Young men in identical suits and briefcases suits march to lessons, singing songs about war. Their day starts early, with exercise at 6.30am and a relentless timetable of studying and indoctrination.
There are around 500 students at the Pyongyang University of Science and Technology (Pust), a private university in the heart of one of the world’s most repressive regimes. Most are in their 20s, and said to be sons of some of the most powerful men in North Korea. Women are not allowed to study there.
“Patriotism is a tradition,” said a 20-year-old first-year student. “The songs we sing as we march are in thanks to our Great Leader.” A fellow student added: “We want to make our country a prosperous, powerful nation. We support our country first then ourselves.”
Despite the students’ nationalist overtures, the university, which is funded by charities in South Korea and the US, is intended to be an academic “Trojan Horse”, sowing the seeds of future dissent among a generation of future leaders, according to a BBC Panorama investigation being broadcast tonight.
Having opened three years ago, the first students graduate in May. “The hope is the young people who come through that university will be people who will question, and who will ask the right questions about the ideology, about the system, the way that the country is structured,” said Lord Alton, chairman of the All Party Parliamentary Group on North Korea, and patron of the university.
Students at Pust are given the economic, agricultural and technical skills to benefit North Korean society. A modern dental clinic at the university also means some students can have pain-free treatment for first time in their lives.
Mark Fitzpatrick, director of the non-proliferation and disarmament programme at the International Institute of Strategic Studies said although this may seem minor, it could foster frustrations with the status quo. Merely allowing a foreign-funded institution to exist in the pariah state would be considered a risk for the regime.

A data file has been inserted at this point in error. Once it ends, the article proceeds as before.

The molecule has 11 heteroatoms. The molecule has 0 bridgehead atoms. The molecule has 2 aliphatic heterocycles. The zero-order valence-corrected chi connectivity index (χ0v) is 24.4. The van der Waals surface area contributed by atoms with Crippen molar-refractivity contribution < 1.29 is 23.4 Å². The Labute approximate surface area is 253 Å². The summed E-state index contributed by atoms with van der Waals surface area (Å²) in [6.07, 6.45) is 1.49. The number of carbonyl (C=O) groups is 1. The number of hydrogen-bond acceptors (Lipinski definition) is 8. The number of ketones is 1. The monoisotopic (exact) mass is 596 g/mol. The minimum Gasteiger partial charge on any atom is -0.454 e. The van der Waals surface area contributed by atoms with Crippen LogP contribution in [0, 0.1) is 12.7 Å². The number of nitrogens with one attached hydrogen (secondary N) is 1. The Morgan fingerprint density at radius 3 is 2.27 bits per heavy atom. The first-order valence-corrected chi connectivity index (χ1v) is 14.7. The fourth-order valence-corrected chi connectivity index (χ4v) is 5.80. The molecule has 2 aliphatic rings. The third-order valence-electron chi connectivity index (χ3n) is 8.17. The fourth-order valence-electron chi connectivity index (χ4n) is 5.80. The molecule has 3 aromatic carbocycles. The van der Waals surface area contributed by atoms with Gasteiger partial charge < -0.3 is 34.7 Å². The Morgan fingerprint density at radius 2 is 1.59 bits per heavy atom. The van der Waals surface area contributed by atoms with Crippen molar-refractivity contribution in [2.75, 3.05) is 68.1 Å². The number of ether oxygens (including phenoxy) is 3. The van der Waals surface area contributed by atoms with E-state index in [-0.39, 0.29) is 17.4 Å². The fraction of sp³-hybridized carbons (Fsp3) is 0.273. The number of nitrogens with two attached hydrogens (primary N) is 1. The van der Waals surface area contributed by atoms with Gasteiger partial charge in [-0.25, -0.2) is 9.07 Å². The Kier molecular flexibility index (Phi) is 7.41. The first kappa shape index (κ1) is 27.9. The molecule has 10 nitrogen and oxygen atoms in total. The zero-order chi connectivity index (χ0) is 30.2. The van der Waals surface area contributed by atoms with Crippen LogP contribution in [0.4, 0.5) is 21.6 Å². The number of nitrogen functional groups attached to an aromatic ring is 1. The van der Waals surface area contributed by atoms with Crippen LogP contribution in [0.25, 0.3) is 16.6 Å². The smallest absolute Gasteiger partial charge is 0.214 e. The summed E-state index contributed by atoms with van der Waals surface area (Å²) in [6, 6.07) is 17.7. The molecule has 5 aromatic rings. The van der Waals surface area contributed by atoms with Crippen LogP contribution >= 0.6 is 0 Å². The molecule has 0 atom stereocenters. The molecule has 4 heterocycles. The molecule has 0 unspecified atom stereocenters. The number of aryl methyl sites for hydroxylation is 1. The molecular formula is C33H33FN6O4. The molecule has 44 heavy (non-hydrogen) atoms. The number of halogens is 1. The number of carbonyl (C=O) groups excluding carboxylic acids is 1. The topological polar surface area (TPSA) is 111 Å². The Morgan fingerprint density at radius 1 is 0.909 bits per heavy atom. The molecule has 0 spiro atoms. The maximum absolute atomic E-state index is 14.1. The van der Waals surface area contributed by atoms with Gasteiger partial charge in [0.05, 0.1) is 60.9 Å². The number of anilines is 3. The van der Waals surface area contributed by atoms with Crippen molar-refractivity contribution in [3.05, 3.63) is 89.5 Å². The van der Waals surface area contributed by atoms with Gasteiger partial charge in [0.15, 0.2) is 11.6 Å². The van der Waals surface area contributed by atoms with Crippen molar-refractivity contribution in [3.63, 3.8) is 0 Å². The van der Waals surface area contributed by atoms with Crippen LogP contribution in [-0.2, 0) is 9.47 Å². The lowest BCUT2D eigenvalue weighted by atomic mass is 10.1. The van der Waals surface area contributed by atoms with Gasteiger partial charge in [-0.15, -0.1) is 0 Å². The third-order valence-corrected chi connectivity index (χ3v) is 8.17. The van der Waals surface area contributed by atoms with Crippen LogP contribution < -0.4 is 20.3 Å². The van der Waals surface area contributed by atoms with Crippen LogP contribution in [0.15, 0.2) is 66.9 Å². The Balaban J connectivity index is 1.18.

“If change is going to come to North Korea in positive ways it’s probably going to come from privileged people like the students at Pust ,” he said. However, Greg Scarlatoiu, of the Committee for Human Rights in North Korea, warned: “The key question is whether Pust is training those young Koreans most likely to change the country in a positive way, or those most likely to perpetuate the current regime.”
The founder and president of Pust, Dr James Chin-Kyung Kim, claimed: “Inside here, we truly have freedom. They never tell me, ‘don’t do that, don’t do that, don’t do that’.”
For the BBC team filming there in December, however, access was strictly “monitored” and they were banned from certain locations.
Access to the internet is strictly controlled and students cannot access social media or any foreign news sites. When Panorama asked a class of students if they had heard of Michael Jackson, one replied: “Michael Jackson? Is he your President?”
When asked why the country is so underdeveloped, another student said: “US imperialism isolates our country. That’s the main reason.” But he was curious about the world outside. “We are learning foreign languages... learning a language is learning a culture. I want more.” The conversation was cut short, as a guard marched over and took the student to one side.
Sandralee Moynihan, a lecturer at Pust in December, said life at the university was “very restrictive” and lecturers “can’t even take a walk in a park”. But she also said she believed the institution was helping students to become “bolder”.
Ms Moynihan has since left Pust and been blacklisted by North Korea.
‘Educating North Korea’ airs tonight at 8.30pm on BBC1Reuse content